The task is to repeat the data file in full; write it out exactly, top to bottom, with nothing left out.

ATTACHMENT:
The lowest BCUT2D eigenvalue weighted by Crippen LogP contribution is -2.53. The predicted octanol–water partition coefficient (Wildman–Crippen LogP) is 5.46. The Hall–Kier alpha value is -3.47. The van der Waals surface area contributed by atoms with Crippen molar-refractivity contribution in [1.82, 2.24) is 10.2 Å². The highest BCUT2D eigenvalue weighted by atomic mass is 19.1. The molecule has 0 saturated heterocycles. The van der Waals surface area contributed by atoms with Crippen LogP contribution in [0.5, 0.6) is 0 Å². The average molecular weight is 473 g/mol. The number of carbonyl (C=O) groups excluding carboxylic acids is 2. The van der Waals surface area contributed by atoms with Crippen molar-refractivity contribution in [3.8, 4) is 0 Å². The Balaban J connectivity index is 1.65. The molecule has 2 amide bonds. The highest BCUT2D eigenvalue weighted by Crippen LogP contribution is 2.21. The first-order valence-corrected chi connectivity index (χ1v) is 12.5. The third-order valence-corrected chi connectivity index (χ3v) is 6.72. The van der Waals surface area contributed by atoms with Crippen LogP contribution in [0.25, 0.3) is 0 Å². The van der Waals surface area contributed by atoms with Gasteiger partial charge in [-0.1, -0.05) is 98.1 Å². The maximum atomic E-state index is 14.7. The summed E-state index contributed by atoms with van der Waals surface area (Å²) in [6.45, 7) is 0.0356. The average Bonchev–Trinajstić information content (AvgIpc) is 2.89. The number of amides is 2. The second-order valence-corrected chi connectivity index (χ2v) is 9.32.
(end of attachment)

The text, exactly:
The lowest BCUT2D eigenvalue weighted by Crippen LogP contribution is -2.53. The predicted octanol–water partition coefficient (Wildman–Crippen LogP) is 5.46. The Hall–Kier alpha value is -3.47. The van der Waals surface area contributed by atoms with Crippen molar-refractivity contribution in [1.82, 2.24) is 10.2 Å². The highest BCUT2D eigenvalue weighted by atomic mass is 19.1. The molecule has 0 saturated heterocycles. The van der Waals surface area contributed by atoms with Crippen LogP contribution in [0.5, 0.6) is 0 Å². The average molecular weight is 473 g/mol. The number of carbonyl (C=O) groups excluding carboxylic acids is 2. The van der Waals surface area contributed by atoms with Crippen molar-refractivity contribution in [3.8, 4) is 0 Å². The Balaban J connectivity index is 1.65. The molecule has 2 amide bonds. The highest BCUT2D eigenvalue weighted by Crippen LogP contribution is 2.21. The first-order valence-corrected chi connectivity index (χ1v) is 12.5. The third-order valence-corrected chi connectivity index (χ3v) is 6.72. The van der Waals surface area contributed by atoms with Crippen LogP contribution in [0.25, 0.3) is 0 Å². The van der Waals surface area contributed by atoms with Gasteiger partial charge in [-0.1, -0.05) is 98.1 Å². The maximum atomic E-state index is 14.7. The summed E-state index contributed by atoms with van der Waals surface area (Å²) in [6.45, 7) is 0.0356. The average Bonchev–Trinajstić information content (AvgIpc) is 2.89. The number of amides is 2. The second-order valence-corrected chi connectivity index (χ2v) is 9.32.